Nicola Bryant, aka Peri, at her panel. Chicago TARDIS 2017. Photo by Marielle Shaw.

Nicola Bryant, who played companion Peri, echoed Aldred’s sentiments on the show, confessing her lifelong love of Doctor Who. She talked a lot about her work with Big Finish Productions, who produce the Doctor Who audio adventures, and of her experiences as a director on the project. When she was asked what it was like to have a female director in a series that leaned more towards male majority, she quipped “Who cares if it’s a man or a woman if they’re good? We should be looking at them as a person.” She also touched on the somewhat controversial end to her character’s run on the show, with a declaration of her preference for the audio tale’s wrap-up of her time with the Doctor over the show’s, which had us curious to seek this out. 

Colin Baker, the Sixth Doctor, sits for a panel for young fans at Chicago TARDIS 2017. Photo by Marielle Shaw.

Sunday also brought some time with the Doctors themselves. We weren’t fortunate enough to make Fifth Doctor Peter Davison’s panel, but we did check in with Sixth Doctor Colin Baker as he sat for a special panel for young fans. He was warm, easygoing and downright hysterical, answering a range of questions, from what Time Lords eat (his answer? Weeping angels, naturally.) to revelations of his favorite modern Who enemies, the Silence and Slitheen. He even revealed a true fondness for Tenth Doctor David Tennant, both because of his innate handsomeness and his ability to not sound Scottish, something he lightly jabbed Sean Connery for.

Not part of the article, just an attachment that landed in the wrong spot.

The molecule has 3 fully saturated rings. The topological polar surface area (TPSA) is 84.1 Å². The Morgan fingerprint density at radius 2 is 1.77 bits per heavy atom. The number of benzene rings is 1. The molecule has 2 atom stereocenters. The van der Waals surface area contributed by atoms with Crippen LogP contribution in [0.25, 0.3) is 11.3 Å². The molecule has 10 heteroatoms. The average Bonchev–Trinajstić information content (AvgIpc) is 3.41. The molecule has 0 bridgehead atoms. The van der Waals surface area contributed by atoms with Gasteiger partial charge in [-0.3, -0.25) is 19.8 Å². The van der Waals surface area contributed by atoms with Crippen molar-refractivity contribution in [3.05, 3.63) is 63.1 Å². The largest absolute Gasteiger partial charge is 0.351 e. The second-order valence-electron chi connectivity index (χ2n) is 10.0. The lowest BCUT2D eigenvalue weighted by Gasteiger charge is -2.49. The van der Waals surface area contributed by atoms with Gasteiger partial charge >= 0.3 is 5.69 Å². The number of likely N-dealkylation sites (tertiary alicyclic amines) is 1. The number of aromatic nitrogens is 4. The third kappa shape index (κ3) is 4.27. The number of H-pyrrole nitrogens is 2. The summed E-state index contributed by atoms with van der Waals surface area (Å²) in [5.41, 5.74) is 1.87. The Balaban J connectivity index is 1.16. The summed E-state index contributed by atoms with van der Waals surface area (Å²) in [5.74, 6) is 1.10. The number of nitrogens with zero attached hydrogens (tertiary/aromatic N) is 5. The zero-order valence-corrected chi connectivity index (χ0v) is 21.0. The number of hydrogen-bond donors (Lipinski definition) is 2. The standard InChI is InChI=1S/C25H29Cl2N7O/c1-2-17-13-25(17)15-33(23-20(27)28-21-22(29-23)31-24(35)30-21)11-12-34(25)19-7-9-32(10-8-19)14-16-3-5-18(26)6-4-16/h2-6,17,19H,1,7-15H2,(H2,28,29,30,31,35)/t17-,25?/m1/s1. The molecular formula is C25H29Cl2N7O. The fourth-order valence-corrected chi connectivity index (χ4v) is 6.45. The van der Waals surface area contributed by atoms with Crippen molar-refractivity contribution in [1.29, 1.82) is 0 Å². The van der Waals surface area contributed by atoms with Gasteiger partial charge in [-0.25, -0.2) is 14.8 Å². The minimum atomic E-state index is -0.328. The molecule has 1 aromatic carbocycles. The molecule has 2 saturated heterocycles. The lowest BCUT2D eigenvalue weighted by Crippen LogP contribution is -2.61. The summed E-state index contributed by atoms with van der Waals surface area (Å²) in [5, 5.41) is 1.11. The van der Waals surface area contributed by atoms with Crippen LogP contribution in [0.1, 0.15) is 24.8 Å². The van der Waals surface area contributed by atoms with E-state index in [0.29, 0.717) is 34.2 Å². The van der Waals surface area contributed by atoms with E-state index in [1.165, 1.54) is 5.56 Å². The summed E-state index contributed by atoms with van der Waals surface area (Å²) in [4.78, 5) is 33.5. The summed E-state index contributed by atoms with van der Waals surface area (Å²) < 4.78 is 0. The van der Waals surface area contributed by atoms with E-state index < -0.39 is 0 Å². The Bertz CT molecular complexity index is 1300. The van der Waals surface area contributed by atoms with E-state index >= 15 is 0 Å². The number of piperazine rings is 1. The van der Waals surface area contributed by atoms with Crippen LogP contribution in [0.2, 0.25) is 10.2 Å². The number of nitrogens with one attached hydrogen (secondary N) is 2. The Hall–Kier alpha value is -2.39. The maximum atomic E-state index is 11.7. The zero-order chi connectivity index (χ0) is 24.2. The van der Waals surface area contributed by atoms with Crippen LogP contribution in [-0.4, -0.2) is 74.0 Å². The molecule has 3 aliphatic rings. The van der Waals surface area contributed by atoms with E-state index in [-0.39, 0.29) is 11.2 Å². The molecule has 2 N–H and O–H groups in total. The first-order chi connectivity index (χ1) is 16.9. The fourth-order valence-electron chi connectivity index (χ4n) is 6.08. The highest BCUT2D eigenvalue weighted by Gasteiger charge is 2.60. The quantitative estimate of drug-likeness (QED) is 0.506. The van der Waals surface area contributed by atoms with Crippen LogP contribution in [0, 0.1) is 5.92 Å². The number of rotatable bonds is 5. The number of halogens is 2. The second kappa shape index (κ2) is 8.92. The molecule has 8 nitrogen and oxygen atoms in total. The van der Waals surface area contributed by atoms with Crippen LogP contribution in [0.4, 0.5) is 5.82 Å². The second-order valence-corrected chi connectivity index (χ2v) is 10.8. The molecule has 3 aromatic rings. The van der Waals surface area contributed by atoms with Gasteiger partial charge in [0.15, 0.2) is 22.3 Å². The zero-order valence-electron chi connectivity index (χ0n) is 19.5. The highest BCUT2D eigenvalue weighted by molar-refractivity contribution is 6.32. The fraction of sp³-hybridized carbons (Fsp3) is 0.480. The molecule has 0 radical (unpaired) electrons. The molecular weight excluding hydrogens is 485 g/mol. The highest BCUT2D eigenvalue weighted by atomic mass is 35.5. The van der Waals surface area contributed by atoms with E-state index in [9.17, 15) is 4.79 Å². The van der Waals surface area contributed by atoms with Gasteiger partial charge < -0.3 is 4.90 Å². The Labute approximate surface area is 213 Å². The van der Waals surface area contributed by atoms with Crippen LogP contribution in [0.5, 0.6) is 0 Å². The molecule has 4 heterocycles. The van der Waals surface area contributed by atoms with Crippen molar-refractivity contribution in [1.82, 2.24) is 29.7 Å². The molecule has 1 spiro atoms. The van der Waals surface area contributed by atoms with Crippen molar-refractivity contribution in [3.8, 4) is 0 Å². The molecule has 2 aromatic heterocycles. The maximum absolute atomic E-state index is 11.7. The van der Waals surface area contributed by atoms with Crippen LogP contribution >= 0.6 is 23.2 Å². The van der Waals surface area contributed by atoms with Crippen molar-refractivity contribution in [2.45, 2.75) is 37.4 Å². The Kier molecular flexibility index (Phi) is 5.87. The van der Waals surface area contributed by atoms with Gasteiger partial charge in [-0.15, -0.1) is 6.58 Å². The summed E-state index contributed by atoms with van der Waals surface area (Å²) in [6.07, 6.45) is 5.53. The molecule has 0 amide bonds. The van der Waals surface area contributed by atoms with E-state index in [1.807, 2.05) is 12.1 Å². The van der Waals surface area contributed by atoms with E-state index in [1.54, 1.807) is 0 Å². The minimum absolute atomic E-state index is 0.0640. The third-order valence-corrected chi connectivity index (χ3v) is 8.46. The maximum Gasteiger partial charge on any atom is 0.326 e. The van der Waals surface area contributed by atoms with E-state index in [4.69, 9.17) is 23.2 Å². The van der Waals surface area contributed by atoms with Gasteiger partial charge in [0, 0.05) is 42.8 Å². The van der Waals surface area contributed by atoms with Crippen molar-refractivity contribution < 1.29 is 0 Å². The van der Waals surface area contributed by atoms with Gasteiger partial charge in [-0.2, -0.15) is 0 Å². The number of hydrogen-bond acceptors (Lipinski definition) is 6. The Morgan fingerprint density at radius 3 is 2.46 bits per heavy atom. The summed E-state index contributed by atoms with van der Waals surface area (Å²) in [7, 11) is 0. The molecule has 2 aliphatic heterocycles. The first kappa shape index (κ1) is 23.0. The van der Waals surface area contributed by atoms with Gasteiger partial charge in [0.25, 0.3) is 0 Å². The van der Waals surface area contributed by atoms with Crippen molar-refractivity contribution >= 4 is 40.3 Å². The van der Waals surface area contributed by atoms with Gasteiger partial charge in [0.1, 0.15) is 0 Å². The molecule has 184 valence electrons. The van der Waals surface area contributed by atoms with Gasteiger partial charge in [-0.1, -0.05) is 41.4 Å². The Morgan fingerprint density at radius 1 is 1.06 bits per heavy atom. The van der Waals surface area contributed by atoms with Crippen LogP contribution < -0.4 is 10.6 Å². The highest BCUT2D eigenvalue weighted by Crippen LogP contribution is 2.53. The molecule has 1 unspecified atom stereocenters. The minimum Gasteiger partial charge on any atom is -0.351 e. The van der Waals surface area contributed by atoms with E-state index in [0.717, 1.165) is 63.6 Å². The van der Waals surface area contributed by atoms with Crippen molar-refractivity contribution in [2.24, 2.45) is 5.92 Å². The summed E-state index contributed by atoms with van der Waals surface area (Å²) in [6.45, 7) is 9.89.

Sylvester McCoy, the Seventh Doctor, at Chicago TARDIS 2017. Photo by Marielle Shaw.

Sylvester McCoy, Doctor Who’s Seventh Doctor, finished out the panels on Chicago TARDIS’ last day, and he was the perfect closer. Not content to stay on stage and field questions, McCoy instead worked the audience by walking amongst them. He played spoons, told tales of his time as a stuntman and magician, and voiced his support for the upcoming Thirteenth Doctor, to be played by Jodie Whitaker, calling her a fantastic actress and expressing sadness there was any hesitance within or even outside the fan base for the Doctor to be a woman. “Why not a woman?” McCoy said. “The Doctor is a completely different person each time he regenerates.” 

Chicago TARDIS 2017. Photo by Marielle Shaw.

Chicago TARDIS may not have the glamour or grandeur of a con like C2E2 or Wizard World Chicago, but what it does have is an incredibly passionate fan base who’s there to engage. Everyone we talked to had been making a stop at Chicago TARDIS for years, and it almost seemed like a family reunion. It’s a con where ribbons are still passed out, where there are video rooms that play the show 24/7, and where you can meet people who love the same things you do just as fervently. Local artists, makers and cosplayers bring a homespun touch to a con world full of bright lights and big merch, giving Chicago TARDIS a special place in our hearts as a representation of what fan conventions were and should endeavor to remain, even when not rooted in a singular fandom – a community of people with a real passion and obsession for the things they love, coming together to celebrate it however they feel most comfortable. 

Chicago TARDIS 2017. Photo by Marielle Shaw.

This year’s convention is over, but next year’s dates and even some guests have already been announced. You can take a look and plan to spend some timey-wimey there next year by following this link.